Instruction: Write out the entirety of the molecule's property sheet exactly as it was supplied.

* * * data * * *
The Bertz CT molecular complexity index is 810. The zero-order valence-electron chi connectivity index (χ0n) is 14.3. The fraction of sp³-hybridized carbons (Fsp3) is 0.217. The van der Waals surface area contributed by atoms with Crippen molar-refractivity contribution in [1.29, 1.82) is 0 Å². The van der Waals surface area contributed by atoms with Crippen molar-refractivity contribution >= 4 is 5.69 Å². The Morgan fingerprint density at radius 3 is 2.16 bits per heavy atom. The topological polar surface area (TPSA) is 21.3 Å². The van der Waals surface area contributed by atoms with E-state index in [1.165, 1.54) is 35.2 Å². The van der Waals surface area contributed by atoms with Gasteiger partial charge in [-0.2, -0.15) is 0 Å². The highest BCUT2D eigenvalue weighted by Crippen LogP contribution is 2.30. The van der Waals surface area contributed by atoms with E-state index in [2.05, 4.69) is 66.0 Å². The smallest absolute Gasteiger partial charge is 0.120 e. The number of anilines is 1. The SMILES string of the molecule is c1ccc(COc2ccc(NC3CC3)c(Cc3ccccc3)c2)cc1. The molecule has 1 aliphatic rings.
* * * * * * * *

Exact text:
The Bertz CT molecular complexity index is 810. The zero-order valence-electron chi connectivity index (χ0n) is 14.3. The fraction of sp³-hybridized carbons (Fsp3) is 0.217. The van der Waals surface area contributed by atoms with Crippen molar-refractivity contribution in [1.29, 1.82) is 0 Å². The van der Waals surface area contributed by atoms with Crippen molar-refractivity contribution >= 4 is 5.69 Å². The Morgan fingerprint density at radius 3 is 2.16 bits per heavy atom. The topological polar surface area (TPSA) is 21.3 Å². The van der Waals surface area contributed by atoms with E-state index in [1.165, 1.54) is 35.2 Å². The van der Waals surface area contributed by atoms with Gasteiger partial charge in [-0.2, -0.15) is 0 Å². The highest BCUT2D eigenvalue weighted by Crippen LogP contribution is 2.30. The van der Waals surface area contributed by atoms with E-state index in [2.05, 4.69) is 66.0 Å². The smallest absolute Gasteiger partial charge is 0.120 e. The number of anilines is 1. The SMILES string of the molecule is c1ccc(COc2ccc(NC3CC3)c(Cc3ccccc3)c2)cc1. The molecule has 1 aliphatic rings.